Fog of World isn’t going to replace Google Maps for your navigation needs, but it’s a fun, visual way to see where you’ve been, covering everything from a trip to the local store to your various holidays.
Free + optional $3.99/£3.39 yearly subscription
After a long stint on iOS, CARROT Weather has finally come to Android, and if you like a dose of snark with your forecast it’s worth getting excited about.
Because as well as providing accurate forecasts powered by Dark Sky, CARROT Weather is home to an ‘AI’ that insults you and revels in your weather-related misery. This takes the form of more than 6,000 lines of dialogue, each of which can optionally be spoken aloud by its synthetic voice.
With cute illustrations as well and even a game that sees you following clues to hunt down secret locations, CARROT Weather has more personality than any rival app.
It’s also good for the important matter of telling you the forecast, as you can see hourly and daily forecasts, complete with humidity, UV Index, wind speed and more.
The core app is free, but for US$3.99/£3.39 per year (or US$0.99/£0.89 per month) you can unlock a customizable widget, animated satellite maps, and get rid of adverts.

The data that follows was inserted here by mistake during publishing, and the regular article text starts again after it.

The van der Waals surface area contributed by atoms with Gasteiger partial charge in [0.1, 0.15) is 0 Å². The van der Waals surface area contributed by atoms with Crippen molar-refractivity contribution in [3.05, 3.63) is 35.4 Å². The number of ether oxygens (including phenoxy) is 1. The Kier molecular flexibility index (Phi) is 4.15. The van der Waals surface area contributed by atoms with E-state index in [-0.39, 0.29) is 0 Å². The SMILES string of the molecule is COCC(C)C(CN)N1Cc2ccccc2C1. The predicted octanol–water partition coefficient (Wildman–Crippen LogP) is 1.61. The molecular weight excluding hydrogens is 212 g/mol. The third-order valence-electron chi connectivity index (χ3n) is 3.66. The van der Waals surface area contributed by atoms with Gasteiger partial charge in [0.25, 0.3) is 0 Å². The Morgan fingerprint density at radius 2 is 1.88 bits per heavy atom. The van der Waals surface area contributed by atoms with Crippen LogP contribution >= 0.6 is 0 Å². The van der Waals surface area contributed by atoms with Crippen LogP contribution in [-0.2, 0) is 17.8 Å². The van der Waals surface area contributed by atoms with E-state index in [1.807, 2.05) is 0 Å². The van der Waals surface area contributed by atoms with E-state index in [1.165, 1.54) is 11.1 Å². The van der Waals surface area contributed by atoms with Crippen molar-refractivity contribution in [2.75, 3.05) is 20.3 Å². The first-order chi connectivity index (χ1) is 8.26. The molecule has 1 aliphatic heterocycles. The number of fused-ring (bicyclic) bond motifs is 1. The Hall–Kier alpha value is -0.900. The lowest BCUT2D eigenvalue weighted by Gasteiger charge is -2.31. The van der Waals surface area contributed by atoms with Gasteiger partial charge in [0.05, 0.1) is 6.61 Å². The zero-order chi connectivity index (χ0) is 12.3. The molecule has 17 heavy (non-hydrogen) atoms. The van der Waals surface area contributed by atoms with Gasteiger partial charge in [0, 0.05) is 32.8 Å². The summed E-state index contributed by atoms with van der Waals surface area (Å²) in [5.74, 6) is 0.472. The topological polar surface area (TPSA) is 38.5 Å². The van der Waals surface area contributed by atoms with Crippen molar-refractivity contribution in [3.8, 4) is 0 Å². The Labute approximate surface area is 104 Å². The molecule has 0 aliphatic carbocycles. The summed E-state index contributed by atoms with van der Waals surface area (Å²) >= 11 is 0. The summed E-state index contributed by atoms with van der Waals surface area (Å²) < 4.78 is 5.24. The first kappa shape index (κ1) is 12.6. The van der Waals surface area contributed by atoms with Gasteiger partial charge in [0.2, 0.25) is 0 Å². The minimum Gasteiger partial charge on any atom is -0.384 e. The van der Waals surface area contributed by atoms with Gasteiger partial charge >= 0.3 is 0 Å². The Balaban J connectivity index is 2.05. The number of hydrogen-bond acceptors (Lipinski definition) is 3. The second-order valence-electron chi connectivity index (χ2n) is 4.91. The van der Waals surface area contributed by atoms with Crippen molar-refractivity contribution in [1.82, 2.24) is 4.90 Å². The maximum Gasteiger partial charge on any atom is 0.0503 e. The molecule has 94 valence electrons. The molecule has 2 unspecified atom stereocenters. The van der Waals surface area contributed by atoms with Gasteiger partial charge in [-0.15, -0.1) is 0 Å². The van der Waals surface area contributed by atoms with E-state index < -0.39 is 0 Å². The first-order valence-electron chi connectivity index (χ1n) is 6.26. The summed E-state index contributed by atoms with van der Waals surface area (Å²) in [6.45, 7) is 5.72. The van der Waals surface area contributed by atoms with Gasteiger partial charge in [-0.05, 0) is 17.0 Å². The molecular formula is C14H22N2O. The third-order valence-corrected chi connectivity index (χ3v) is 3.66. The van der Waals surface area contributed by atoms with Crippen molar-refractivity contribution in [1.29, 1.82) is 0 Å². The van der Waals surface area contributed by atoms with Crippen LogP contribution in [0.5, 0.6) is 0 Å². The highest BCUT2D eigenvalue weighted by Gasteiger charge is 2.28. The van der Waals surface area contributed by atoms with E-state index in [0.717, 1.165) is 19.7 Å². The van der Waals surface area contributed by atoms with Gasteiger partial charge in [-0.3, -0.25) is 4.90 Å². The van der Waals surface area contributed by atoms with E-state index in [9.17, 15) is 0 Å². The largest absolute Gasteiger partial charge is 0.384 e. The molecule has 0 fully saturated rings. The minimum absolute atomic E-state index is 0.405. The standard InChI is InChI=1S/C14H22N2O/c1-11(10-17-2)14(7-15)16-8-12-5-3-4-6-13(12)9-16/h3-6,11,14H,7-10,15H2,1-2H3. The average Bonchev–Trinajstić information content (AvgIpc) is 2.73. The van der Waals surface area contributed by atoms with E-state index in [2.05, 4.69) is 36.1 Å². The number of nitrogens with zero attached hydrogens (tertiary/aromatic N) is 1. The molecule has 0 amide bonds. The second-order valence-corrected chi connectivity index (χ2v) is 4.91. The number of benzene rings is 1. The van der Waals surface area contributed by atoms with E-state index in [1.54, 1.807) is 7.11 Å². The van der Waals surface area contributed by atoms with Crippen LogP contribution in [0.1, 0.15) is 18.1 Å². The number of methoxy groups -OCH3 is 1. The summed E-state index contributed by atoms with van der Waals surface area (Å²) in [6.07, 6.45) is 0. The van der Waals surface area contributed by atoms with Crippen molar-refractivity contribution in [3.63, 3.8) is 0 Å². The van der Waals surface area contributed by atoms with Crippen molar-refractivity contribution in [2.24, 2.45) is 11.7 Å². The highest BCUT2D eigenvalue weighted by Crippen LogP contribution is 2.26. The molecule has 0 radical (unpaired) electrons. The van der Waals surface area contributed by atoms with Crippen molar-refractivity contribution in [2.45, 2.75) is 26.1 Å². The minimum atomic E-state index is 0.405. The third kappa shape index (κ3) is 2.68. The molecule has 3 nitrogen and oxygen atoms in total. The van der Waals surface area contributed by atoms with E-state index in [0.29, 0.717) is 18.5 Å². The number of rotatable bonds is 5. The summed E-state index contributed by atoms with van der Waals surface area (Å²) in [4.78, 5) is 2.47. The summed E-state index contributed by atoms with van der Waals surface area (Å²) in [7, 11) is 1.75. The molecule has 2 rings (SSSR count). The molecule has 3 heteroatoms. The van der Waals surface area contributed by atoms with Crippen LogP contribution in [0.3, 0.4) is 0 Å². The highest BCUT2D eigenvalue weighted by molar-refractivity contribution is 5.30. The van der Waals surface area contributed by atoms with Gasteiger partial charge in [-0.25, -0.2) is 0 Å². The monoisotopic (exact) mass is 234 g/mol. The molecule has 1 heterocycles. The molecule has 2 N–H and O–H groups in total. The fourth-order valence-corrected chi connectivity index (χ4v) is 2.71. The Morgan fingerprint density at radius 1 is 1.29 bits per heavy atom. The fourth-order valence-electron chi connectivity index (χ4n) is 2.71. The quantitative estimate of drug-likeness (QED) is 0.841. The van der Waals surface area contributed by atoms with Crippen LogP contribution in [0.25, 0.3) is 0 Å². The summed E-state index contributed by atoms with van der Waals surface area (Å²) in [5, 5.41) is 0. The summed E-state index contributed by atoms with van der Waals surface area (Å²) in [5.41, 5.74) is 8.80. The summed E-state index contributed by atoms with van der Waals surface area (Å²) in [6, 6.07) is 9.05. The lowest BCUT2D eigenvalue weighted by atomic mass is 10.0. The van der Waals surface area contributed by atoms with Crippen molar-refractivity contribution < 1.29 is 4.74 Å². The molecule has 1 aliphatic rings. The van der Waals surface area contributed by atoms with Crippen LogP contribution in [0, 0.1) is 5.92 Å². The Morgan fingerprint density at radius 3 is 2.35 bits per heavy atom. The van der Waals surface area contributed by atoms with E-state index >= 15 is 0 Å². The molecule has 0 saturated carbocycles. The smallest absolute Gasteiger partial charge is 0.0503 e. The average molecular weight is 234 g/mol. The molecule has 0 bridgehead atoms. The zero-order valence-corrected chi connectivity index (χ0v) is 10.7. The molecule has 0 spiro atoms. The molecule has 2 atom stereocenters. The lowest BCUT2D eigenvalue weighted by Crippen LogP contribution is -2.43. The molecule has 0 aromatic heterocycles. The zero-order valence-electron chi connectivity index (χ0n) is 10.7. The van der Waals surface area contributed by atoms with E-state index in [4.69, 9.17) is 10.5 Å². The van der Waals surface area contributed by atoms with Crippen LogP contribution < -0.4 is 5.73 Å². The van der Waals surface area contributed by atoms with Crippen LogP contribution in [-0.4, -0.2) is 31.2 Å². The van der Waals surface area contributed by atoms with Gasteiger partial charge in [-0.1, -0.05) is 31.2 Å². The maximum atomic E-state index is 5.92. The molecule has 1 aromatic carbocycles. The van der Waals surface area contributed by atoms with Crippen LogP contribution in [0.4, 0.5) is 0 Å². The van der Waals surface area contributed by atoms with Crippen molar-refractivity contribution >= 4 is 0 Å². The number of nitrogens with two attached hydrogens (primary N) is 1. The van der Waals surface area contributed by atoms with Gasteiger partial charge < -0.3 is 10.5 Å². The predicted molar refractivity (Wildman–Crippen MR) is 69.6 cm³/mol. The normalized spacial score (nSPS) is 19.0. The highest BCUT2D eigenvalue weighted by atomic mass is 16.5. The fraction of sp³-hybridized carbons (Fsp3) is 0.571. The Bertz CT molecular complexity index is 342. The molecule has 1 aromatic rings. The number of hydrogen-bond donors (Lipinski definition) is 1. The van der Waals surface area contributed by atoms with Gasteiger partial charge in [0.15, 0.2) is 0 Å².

Moovit isn’t new, but if you ever use public transport it’s well worth knowing about. Simply type a destination and Moovit will give you a selection of ways to get there, using all the public transport routes available.
Tap on a route to get full directions or even a map with live navigation (complete with alerts telling you when to get off the transport you’re on), or further filter your results to minimize walking, use the least number of transfers or cut out certain transport types entirely.
There are also handy features like the ability to save regular destinations and favorite the bus and train lines you use a lot, so you can quickly see their timetables.
Transport timings are real-time where available, so you’ll know if the train or bus is running late, and you can download various maps for offline use. You can also use Moovit all over the world, with transport details for new cities regularly added.